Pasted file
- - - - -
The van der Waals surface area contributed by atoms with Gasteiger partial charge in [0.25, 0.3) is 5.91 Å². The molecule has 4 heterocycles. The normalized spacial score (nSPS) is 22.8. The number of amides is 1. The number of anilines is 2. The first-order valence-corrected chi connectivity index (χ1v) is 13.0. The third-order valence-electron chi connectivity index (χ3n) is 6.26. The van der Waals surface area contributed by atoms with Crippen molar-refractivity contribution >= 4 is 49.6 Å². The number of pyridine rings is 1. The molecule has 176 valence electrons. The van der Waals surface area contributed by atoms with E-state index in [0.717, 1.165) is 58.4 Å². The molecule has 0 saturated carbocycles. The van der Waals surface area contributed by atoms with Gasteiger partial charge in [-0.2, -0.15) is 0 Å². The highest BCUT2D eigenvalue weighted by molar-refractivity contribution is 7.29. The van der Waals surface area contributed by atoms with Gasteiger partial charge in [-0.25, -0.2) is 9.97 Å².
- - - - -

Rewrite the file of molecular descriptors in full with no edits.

The van der Waals surface area contributed by atoms with Gasteiger partial charge in [0.25, 0.3) is 5.91 Å². The molecule has 4 heterocycles. The normalized spacial score (nSPS) is 22.8. The number of amides is 1. The number of anilines is 2. The first-order valence-corrected chi connectivity index (χ1v) is 13.0. The third-order valence-electron chi connectivity index (χ3n) is 6.26. The van der Waals surface area contributed by atoms with Crippen molar-refractivity contribution >= 4 is 49.6 Å². The number of pyridine rings is 1. The molecule has 176 valence electrons. The van der Waals surface area contributed by atoms with E-state index in [0.717, 1.165) is 58.4 Å². The molecule has 0 saturated carbocycles. The van der Waals surface area contributed by atoms with Gasteiger partial charge in [-0.2, -0.15) is 0 Å². The highest BCUT2D eigenvalue weighted by molar-refractivity contribution is 7.29. The van der Waals surface area contributed by atoms with Gasteiger partial charge in [-0.25, -0.2) is 9.97 Å².